Polystyrene Hydrogenation in Supercritical CO2-Decahydronaphthalene Using Porous Catalysts

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Title: Polystyrene Hydrogenation in Supercritical CO2-Decahydronaphthalene Using Porous Catalysts
Author: Dong, Laura Beth
Advisors: George W. Roberts, Committee Chair
Douglas J. Kiserow, Committee Co-Chair
Alan E. Tonelli, Committee Member
Ruben G. Carbonell, Committee Member
Abstract: The heterogeneous hydrogenation of polystyrene (PS) was studied in a slurry batch reactor. Mixtures of supercritical carbon dioxide (scCO2) and decahydronaphthalene (DHN) were used as the solvent for the polymer. Several palladium-based porous catalysts were identified for PS hydrogenation at 150oC. Relatively high degrees of hydrogenation were obtained with monometallic palladium catalysts for the reaction conducted in neat DHN. However, when either palladium catalyst was used in scCO2-DHN, hydrogenation ceased within 15 minutes of CO2 addition to the reactor. Carbon monoxide (CO) formed via the reverse water-gas shift (RWGS) reaction and poisoned hydrogenation sites. Physical mixtures consisting of a hydrogenation catalyst and a methanation catalyst were effective in reducing CO levels. However, when the “salt-and-pepper†catalyst was used, aromatic ring hydrogenation levels in scCO2-DHN were consistently lower than those obtained in neat DHN. A bimetallic catalyst in which the hydrogenation and methanation functions are located on the same support was successfully used to reduce CO levels and to hydrogenate PS in scCO2-DHN. The success of the bimetallic catalyst in hydrogenating PS in scCO2-DHN over the salt-and-pepper approach was attributed to the differences in internal mass transfer resistances for PS hydrogenation and the RWGS reaction. Polymer size effects on heterogeneous PS hydrogenation were determined by varying polymer molecular weight and by using CO2 to tune polymer coil size in DHN. The ability to tune polymer coil size by varying CO2 concentration was demonstrated in high pressure dynamic light scattering experiments. The improvements in reaction rate in either neat or CO2-expanded DHN were found to be directly related to increases in PS diffusivity and decreases in polymer coil diameter, both of which are functions of polymer molecular weight and solvent quality.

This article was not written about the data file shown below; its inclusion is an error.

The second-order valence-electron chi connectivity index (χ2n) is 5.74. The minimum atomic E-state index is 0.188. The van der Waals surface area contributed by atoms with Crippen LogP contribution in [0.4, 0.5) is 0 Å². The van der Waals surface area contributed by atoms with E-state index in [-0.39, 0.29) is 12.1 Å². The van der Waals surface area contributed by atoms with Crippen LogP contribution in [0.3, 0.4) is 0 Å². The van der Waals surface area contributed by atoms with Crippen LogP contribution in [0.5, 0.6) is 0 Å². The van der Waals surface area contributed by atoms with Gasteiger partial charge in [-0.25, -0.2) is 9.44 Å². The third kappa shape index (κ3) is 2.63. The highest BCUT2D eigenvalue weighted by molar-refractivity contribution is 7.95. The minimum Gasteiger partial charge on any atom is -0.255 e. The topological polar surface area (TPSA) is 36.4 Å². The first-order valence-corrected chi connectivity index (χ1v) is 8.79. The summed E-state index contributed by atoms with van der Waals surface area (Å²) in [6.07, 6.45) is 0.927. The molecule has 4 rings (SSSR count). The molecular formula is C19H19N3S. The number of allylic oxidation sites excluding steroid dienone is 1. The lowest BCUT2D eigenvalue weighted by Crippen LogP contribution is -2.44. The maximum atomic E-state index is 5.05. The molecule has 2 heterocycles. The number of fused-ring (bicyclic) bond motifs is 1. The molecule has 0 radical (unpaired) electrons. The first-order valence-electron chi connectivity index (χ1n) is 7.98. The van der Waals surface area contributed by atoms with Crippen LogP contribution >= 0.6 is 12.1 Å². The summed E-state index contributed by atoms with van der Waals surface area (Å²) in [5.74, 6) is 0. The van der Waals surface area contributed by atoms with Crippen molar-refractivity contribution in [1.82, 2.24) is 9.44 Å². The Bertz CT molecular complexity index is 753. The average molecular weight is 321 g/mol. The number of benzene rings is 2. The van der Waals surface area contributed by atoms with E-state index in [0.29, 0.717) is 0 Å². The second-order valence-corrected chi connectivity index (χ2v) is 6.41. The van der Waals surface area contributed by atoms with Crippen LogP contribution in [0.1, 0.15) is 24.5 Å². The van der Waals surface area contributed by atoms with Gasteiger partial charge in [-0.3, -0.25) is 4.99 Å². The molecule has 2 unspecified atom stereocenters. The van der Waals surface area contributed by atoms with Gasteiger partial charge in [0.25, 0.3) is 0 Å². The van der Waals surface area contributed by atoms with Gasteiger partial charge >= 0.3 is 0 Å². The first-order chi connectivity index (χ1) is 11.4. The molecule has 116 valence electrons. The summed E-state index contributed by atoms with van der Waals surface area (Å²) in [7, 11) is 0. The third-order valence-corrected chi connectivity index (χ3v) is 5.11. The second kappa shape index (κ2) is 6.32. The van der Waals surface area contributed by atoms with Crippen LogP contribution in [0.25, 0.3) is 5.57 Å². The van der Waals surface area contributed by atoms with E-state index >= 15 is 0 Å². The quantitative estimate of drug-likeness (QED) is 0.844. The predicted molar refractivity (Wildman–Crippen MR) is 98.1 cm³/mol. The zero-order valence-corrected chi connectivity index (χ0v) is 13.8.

Date: 2010-06-28
Degree: PhD
Discipline: Chemical Engineering
URI: http://www.lib.ncsu.edu/resolver/1840.16/6223

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